3. Toronto Blue Jays: The Blue Jays finished 17th in the majors in OPS in 2007; against lefties, they finished second. One would think that would place them above the Brewers on this list, but in this case, they don't have the same personnel this season. Namely, they lost lefty killer Troy Glaus. New acquisitions David Eckstein and Scott Rolen are righty swingers, but their three-year splits show they hit righties better. Still, when you face a lineup of Vernon Wells (.331 average against lefties versus .254 average against righties since 2005), Frank Thomas (1.024 OPS versus lefties since 2005), Alex Rios and Aaron Hill (both hit lefties better than they hit righties), you're in for trouble.

Not the pushover you thought: Pittsburgh Pirates. It's true. Sure, they don't have Craig Wilson (remember him?) anymore, but many of their top hitters -- Jason Bay, Freddy Sanchez, Xavier Nady, Jose Bautista included -- specialize in hitting lefty pitchers.

The three teams I don't want my righty pitcher to face

1. New York Yankees: OK, so I'm not sure I'd want any pitcher to face this team; the Yankees led the majors in OPS in 2007. But they're especially deadly against right-handed pitching -- at least those pitchers who have even a smidge of trouble with lefty hitters. Because when all is right (i.e. Jorge Posada is back at catcher), the Yankees feature a lineup of seven left-handed hitters and just two righties. And the two righties, yeah, you might have heard of 'em: Derek Jeter and Alex Rodriguez. That's it. I shudder to think about what they'll do to Baltimore's Steve Trachsel this weekend.

2. Cincinnati Reds: This goes well beyond that girthy middle of the lineup, which includes lefty sluggers Adam Dunn and Ken Griffey Jr. The Reds hit right-handed pitchers quite adeptly in 2007 (sixth in the majors in OPS), and their two biggest lineup additions for 2008 are Corey Patterson and Joey Votto, both left-handed hitters. Just for good measure, Edwin Encarnacion hit 20 batting-average points better versus righties than lefties combined between 2006 and 2007.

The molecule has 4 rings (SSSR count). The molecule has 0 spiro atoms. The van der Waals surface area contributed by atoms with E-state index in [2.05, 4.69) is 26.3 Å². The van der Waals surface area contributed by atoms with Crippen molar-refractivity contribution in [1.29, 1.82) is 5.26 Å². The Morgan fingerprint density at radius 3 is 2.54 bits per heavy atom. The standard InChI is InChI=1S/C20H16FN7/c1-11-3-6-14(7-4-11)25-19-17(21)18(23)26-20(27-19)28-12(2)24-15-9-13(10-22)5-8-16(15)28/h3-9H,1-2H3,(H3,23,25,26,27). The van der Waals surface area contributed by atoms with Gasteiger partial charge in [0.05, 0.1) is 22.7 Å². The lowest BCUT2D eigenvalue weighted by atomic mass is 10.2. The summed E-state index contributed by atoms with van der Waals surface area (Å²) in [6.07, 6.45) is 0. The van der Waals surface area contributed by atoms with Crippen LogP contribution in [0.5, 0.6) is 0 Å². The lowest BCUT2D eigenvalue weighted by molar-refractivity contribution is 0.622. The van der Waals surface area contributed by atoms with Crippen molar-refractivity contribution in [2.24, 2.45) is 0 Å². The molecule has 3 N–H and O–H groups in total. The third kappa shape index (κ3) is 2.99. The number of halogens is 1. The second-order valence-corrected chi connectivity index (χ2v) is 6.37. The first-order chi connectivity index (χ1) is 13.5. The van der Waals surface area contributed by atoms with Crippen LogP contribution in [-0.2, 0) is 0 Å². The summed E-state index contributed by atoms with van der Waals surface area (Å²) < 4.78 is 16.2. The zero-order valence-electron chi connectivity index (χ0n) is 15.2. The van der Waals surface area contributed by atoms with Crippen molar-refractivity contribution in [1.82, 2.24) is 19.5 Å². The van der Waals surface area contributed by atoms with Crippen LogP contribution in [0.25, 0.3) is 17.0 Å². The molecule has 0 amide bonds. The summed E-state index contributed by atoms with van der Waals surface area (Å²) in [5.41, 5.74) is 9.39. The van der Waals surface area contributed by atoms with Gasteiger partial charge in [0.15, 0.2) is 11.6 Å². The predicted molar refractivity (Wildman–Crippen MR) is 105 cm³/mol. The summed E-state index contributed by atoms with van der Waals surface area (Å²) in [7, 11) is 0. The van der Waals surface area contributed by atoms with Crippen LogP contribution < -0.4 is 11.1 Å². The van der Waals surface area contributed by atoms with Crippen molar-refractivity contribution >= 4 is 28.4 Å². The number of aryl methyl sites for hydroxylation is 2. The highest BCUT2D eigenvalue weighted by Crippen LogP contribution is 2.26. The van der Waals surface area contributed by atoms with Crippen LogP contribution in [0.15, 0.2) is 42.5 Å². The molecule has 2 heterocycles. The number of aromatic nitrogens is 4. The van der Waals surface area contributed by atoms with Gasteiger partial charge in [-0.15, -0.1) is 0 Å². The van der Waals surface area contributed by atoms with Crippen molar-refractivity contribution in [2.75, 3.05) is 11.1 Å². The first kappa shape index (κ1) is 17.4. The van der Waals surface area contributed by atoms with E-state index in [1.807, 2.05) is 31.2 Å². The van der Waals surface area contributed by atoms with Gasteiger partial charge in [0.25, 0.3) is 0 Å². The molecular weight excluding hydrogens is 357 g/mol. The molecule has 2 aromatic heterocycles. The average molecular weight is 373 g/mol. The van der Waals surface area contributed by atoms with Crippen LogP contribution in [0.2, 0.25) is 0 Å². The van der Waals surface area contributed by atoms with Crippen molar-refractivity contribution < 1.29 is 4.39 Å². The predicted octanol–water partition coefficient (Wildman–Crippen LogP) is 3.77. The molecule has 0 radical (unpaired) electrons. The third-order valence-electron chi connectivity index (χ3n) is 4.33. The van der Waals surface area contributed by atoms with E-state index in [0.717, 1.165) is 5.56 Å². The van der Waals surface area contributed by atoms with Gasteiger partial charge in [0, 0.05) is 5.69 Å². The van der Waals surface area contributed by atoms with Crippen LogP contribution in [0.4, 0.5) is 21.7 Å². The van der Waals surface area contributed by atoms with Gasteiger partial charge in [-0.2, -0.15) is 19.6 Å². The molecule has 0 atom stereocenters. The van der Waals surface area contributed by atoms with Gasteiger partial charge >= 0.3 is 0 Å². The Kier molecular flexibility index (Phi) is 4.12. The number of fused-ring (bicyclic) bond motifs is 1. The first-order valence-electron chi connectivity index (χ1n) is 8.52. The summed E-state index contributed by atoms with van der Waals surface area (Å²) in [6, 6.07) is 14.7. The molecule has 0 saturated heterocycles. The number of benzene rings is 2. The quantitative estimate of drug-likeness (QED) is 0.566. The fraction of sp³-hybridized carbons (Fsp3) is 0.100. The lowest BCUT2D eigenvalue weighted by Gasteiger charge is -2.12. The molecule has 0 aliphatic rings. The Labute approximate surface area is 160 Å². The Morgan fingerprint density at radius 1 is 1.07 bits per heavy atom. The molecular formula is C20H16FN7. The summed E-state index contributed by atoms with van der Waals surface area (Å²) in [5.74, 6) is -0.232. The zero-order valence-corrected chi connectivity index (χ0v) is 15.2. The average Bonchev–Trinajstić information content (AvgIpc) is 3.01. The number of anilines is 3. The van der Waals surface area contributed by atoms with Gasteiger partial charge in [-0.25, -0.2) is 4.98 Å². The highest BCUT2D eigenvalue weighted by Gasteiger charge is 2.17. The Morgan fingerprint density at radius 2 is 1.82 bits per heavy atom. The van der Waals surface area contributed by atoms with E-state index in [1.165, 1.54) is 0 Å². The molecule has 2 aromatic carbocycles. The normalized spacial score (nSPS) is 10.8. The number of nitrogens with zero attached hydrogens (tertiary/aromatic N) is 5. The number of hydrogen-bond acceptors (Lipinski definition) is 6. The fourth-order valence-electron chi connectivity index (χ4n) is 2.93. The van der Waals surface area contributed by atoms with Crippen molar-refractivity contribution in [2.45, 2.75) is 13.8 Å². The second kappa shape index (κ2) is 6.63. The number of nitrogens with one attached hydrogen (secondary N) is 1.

3. Atlanta Braves: The Braves boast a combination that no other lineup in baseball can claim: two switch-hitters in the middle of the lineup, followed by a lefty-hitting catcher. And that trio -- Chipper Jones, Mark Teixeira and Brian McCann -- hit back-to-back-to-back jacks Thursday. Teixeira mashes lefties, but Chipper and McCann mash righties. Throw in Kelly Johnson and his .470 slugging percentage against right-handers and you have plenty to fear.

Not the pushover you thought: Florida Marlins. Not only are they not pushovers, but the Marlins entered play Thursday with a .551 slugging percentage against righty pitchers. The next highest: Arizona Diamondbacks, .469. Lefty hitters Jeremy Hermida and Mike Jacobs hit righties well, but here the biggest difference is that right-handed hitters Hanley Ramirez, Dan Uggla and Josh Willingham also are very adept against their like-handed counterparts. So let's just say Tim Redding's "favorable fill-in start" at home against the Marlins isn't as favorable as you might expect.

Brendan Roberts is a contributing writer/editor for ESPN Fantasy.